Jewish tradition offers shelter, sanctuary

Rabbi Jonah Zinn serves Congregation Shaare Emeth and is a member of the St. Louis Rabbinical Association. 

By Rabbi Jonah Zinn

Each summer, I have the privilege of serving on the faculty at the Union for Reform Judaism’s Goldman Union Camp Institute (GUCI) in Zionsville, Ind. 

One day this summer, I was working with a cabin as campers  prepared to share reflections during an evening worship service. 

“I don’t know what to write,” one girl declared. 

Their service theme was living in the moment, so I asked her about a time that she was able to live in the moment. 

“I don’t live in the moment during the school year,” she explained. “The only place I’m able to live in the moment is at camp.” 


She went on to describe the pressure, stress and anxiety she feels during the year and how camp offers her a break from an environment that is too often filled with angst. 

For many young people, camp offers an escape from the tumult of their lives, a place to get away from their daily troubles and to be with friends whom they relate to in an entirely different way. 

The opportunity to spend time in such an environment is part of the reason I feel so blessed to be able to spend part of my summer traveling to Israel with teens on St Louis Israel Bound, serving on faculty at GUCI and spending time with Shaare Emeth’s wonderful day camps, Camp Emeth and Camp Micah. Each of these summer experiences provides young people with a vitally important sanctuary that helps them recharge for the year ahead.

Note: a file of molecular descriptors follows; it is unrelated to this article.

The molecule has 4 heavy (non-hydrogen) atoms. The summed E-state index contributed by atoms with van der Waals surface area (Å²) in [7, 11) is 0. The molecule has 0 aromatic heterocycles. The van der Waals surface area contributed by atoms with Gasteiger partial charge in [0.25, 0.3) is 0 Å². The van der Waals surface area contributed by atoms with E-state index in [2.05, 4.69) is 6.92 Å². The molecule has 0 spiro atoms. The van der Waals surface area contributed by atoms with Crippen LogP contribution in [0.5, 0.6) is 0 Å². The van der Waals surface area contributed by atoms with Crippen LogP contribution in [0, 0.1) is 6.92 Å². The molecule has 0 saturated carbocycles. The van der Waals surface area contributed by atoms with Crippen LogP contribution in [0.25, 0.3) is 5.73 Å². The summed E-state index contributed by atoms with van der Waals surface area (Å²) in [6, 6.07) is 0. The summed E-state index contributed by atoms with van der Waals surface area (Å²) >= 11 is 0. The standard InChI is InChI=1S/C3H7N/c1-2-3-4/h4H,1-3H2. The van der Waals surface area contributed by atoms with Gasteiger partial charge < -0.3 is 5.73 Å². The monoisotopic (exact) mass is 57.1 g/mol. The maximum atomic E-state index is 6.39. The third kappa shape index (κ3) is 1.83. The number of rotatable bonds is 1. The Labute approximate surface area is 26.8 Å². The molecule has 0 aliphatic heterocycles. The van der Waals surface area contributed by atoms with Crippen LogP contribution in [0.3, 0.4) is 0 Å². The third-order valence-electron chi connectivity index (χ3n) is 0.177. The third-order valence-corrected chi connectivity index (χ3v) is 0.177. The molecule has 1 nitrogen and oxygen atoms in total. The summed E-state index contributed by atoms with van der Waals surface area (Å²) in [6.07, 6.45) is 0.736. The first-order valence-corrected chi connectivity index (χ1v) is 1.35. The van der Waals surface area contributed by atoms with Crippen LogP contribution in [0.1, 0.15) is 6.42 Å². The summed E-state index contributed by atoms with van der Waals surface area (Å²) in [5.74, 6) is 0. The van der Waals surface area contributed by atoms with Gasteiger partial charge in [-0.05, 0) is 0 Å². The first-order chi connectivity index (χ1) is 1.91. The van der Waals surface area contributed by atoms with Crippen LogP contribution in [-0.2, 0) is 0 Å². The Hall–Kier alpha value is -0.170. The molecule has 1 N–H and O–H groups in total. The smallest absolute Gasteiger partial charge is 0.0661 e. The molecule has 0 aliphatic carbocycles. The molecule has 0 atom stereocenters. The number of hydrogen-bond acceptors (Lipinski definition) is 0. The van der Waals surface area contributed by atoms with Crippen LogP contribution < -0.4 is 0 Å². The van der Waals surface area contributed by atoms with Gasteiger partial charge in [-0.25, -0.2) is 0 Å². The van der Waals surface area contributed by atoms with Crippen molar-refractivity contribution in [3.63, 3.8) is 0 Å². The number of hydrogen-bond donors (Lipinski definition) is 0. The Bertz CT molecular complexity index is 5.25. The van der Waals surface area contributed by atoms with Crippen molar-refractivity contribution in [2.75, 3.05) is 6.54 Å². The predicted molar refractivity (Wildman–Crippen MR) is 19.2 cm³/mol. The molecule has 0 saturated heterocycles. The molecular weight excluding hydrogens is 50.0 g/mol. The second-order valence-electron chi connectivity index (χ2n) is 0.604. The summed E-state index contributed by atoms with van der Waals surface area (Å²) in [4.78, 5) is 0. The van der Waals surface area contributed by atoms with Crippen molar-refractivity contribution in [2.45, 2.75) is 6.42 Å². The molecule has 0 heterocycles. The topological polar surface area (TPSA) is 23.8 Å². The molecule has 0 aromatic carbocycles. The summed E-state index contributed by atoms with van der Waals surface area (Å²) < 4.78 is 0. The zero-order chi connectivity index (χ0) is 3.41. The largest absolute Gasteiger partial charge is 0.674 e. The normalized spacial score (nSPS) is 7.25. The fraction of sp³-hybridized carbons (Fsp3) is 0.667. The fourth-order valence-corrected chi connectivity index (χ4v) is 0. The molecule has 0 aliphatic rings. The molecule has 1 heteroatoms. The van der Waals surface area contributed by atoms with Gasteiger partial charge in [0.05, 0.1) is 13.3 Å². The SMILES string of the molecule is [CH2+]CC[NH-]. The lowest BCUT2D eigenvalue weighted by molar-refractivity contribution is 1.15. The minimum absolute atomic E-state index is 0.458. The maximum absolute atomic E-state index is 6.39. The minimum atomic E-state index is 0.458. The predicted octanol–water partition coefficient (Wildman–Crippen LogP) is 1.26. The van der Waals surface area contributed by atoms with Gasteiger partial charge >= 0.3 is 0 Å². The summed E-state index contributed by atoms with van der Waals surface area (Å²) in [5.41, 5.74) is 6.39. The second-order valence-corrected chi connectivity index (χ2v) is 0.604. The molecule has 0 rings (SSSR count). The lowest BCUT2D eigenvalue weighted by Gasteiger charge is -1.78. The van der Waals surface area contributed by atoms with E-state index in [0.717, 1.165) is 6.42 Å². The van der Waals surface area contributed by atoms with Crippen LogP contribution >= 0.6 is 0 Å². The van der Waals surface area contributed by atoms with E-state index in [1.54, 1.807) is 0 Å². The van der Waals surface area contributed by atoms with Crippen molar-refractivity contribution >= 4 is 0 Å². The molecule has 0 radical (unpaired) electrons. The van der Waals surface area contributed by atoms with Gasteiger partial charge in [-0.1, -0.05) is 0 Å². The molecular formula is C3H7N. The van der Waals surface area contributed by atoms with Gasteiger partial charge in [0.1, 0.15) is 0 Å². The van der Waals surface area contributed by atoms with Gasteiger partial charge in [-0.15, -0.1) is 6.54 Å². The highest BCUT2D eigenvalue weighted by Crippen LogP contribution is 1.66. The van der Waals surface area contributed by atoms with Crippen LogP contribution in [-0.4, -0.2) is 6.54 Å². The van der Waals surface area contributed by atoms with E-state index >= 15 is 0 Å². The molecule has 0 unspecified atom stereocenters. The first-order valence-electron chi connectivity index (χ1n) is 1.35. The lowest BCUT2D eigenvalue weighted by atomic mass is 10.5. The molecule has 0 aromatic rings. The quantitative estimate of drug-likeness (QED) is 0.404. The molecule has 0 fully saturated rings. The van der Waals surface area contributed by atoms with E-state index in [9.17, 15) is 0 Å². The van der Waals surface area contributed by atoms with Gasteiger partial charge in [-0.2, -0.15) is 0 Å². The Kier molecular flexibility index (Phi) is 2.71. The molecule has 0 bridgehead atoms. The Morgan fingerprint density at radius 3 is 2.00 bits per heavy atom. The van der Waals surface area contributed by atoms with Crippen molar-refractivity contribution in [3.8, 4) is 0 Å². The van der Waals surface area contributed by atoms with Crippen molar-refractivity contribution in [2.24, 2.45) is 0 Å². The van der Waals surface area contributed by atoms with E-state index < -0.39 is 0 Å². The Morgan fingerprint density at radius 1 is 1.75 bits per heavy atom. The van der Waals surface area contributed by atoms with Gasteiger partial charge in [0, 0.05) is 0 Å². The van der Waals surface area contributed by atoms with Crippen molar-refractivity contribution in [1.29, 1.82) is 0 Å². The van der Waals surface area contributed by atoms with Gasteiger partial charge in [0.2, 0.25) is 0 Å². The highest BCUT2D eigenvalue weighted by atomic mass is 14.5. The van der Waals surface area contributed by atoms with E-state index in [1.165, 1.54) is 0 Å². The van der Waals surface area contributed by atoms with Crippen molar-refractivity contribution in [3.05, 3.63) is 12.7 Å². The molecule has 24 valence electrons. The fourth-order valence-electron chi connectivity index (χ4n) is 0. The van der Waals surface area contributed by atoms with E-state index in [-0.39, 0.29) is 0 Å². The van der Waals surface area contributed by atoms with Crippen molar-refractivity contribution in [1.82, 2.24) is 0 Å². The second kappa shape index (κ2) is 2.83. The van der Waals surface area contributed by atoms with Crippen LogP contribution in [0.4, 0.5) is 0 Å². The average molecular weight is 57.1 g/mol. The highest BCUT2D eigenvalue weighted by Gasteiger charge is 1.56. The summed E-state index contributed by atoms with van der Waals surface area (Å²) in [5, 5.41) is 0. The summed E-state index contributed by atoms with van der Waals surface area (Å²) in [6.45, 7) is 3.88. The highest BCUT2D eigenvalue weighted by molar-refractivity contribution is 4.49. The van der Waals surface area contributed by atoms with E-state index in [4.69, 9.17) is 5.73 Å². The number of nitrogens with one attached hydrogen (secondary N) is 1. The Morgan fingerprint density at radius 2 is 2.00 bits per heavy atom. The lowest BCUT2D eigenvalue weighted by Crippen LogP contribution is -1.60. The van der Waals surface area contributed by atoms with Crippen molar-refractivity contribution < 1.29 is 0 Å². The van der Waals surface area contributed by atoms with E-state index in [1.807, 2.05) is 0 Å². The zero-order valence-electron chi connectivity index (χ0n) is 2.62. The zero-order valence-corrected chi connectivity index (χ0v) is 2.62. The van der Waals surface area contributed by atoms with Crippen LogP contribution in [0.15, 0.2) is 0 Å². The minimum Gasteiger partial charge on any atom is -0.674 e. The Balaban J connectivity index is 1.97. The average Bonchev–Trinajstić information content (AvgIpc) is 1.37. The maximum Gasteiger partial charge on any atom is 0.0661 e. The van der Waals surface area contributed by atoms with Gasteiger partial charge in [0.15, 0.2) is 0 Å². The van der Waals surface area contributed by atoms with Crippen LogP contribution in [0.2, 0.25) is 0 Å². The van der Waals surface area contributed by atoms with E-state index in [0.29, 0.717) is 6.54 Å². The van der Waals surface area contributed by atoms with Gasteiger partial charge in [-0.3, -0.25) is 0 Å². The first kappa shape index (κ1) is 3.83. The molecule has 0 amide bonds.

In our Torah portion this week, we learn about a different kind of safe haven, Cities of Refuge, which were established to provide asylum for perpetrators of manslaughter. Individuals who accidentally killed someone could flee to these cities in order to avoid being harmed by family members of the victim. If they were found to be guilty of deliberate, premeditated murder, they were then punished accordingly; but, if it was some kind of accident or an act of passion, the City of Refuge offered protection to the perpetrators while they remained inside the city. The Torah calls for the establishment of six such cities, three on each side of the Jordan River.

Rabbi Abraham Joshua Heschel of Opatov wrote that these six cities correspond to the six words, “Shema Yisrael Adonai Eloheinu Adonai Echad.” While some may consider this merely a coincidence, to Heschel this teaches us that just as our ancestors had the ability to find asylum in these Cities of Refuge, we can find spiritual sanctuary in our Jewish tradition. 

At times we all need shelter from the storms of life. Some will discover physical places, like camp, that provide the protection they need. Others long for a spiritual haven where they can breathe easier and release their burdens, if only for a moment. 

Judaism offers such a refuge, helping those who yearn to find sanctuary in the support of community or in the experience of the divine.